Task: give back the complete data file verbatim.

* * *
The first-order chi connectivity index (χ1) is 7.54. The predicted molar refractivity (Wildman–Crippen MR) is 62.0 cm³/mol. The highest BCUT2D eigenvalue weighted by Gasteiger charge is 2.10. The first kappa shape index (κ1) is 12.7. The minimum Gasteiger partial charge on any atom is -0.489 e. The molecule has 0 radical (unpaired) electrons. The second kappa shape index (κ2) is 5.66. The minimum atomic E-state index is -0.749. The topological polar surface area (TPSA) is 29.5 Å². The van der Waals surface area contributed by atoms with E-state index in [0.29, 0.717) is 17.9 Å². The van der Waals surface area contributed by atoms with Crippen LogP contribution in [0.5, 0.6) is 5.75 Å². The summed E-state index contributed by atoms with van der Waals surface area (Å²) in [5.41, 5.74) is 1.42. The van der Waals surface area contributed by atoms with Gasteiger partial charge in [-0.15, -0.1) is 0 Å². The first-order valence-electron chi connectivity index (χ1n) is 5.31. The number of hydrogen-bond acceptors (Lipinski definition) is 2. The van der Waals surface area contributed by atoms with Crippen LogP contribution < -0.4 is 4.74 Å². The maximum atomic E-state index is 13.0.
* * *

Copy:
The first-order chi connectivity index (χ1) is 7.54. The predicted molar refractivity (Wildman–Crippen MR) is 62.0 cm³/mol. The highest BCUT2D eigenvalue weighted by Gasteiger charge is 2.10. The first kappa shape index (κ1) is 12.7. The minimum Gasteiger partial charge on any atom is -0.489 e. The molecule has 0 radical (unpaired) electrons. The second kappa shape index (κ2) is 5.66. The minimum atomic E-state index is -0.749. The topological polar surface area (TPSA) is 29.5 Å². The van der Waals surface area contributed by atoms with E-state index in [0.29, 0.717) is 17.9 Å². The van der Waals surface area contributed by atoms with Crippen LogP contribution in [0.5, 0.6) is 5.75 Å². The summed E-state index contributed by atoms with van der Waals surface area (Å²) in [5.41, 5.74) is 1.42. The van der Waals surface area contributed by atoms with Gasteiger partial charge in [-0.15, -0.1) is 0 Å². The first-order valence-electron chi connectivity index (χ1n) is 5.31. The number of hydrogen-bond acceptors (Lipinski definition) is 2. The van der Waals surface area contributed by atoms with Crippen LogP contribution < -0.4 is 4.74 Å². The maximum atomic E-state index is 13.0.